For the Term of His Natural Life (1927 film)

Last updated

For the Term of His Natural Life
Directed by Norman Dawn
Written by Norman Dawn
Gayne Dexter (titles)
Based on novel by Marcus Clarke
Produced byNorman Dawn
Starring George Fisher
Eva Novak
Dunstan Webb
Cinematography Bert Cross
Len Roos
John William Trerise
Edited by Katherine Dawn
Norman Dawn
Mona Donaldson
Australasian Films
A Union Master Picture
Distributed byUnion Theatres (Australia)
Standard Film (USA) [1]
Release dates
  • 20 June 1927 (1927-06-20)(Australia)
  • 1 October 1927 (1927-10-01)(UK) [2]
  • 4 June 1929 (1929-06-04)(U.S.)
Running time
102 minutes
Budget£50,000 [3] or £60,000 [4]
Box office£40,000 (by 1928) [5] or £50,000 (by Dec 1928) [6]

For the Term of His Natural Life is a 1927 Australian film based on the 1874 novel by Marcus Clarke, directed, produced and co-written by Norman Dawn. It was the most expensive Australian silent film ever made and remains one of the most famous Australian films of the silent era.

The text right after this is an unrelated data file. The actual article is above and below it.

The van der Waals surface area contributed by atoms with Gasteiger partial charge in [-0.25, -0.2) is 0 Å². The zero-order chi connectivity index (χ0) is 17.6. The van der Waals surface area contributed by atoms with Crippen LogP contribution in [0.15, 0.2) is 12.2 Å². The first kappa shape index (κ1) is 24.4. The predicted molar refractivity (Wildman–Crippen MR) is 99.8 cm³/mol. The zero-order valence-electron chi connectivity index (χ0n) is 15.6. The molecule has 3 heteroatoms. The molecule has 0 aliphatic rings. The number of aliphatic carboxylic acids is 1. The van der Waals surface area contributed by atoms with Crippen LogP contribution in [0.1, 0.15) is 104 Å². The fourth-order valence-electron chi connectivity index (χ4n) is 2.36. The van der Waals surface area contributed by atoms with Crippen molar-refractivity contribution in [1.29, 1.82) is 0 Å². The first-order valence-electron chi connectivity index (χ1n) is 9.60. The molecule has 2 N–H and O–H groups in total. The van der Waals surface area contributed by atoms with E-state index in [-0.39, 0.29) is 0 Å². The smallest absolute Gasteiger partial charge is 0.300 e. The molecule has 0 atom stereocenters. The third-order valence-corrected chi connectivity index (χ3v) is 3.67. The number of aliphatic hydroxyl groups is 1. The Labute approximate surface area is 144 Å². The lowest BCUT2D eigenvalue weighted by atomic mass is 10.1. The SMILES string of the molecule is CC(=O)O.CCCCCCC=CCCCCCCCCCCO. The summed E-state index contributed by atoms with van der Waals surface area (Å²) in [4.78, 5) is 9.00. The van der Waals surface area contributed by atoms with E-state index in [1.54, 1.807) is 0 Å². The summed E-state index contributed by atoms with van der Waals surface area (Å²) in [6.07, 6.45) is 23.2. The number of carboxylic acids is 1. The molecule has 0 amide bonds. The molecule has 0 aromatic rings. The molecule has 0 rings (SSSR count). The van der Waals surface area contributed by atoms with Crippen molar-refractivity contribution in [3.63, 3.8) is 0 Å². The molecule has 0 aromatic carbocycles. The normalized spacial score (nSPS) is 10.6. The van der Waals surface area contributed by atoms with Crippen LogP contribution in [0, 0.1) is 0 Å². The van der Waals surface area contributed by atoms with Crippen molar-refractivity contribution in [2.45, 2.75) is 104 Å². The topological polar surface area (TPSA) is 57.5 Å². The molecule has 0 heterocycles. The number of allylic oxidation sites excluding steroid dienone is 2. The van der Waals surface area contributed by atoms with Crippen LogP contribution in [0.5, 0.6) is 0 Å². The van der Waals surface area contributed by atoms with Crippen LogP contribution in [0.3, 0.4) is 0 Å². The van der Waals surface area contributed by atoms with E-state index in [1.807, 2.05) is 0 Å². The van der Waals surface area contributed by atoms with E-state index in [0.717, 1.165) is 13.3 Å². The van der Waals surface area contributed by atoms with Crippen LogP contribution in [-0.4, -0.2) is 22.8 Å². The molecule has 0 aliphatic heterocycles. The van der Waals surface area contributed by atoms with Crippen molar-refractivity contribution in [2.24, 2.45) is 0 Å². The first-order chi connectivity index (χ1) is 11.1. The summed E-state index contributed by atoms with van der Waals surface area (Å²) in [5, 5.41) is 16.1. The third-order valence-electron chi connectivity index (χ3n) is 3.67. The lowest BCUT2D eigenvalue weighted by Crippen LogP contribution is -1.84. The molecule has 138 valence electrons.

After an argument, Ellinor Devine reveals to her husband, Sir Richard, that he is not actually the father of their son, also named Richard, but that he was fathered by her cousin, Lord Bellasis. Sir Richard throws his son out and storms off in a rage. Shortly afterwards, Richard Junior finds his biological father dead in the forest. Only the viewer and an unidentified witness know that Lord Bellasis has actually been killed by his own son, known as John Rex. However, it is Richard Devine who is found next to the body and arrested. Thinking that his father killed Bellasis, Richard wants to protect his mother's reputation and gives his name as Rufus Dawes.

The convict ship that brings Dawes to Tasmania also carries the new governor Vickers and his wife and his daughter Sylvia. The commander of the ship is a brutal man by the name of Maurice Frere. With the Vickers is a young girl, Sarah Purfoy, as a nurse to the child. However, she really is the fiancée of John Rex, convicted for forgery, and tries to help the convicts take the ship. The rebellion is led by a murderer named Gabbett. They fail when Dawes overhears their plans and manages to warn an officer while being brought to a quarantine room for the sick. Gabbett decides to claim that Dawes was the actual ringleader.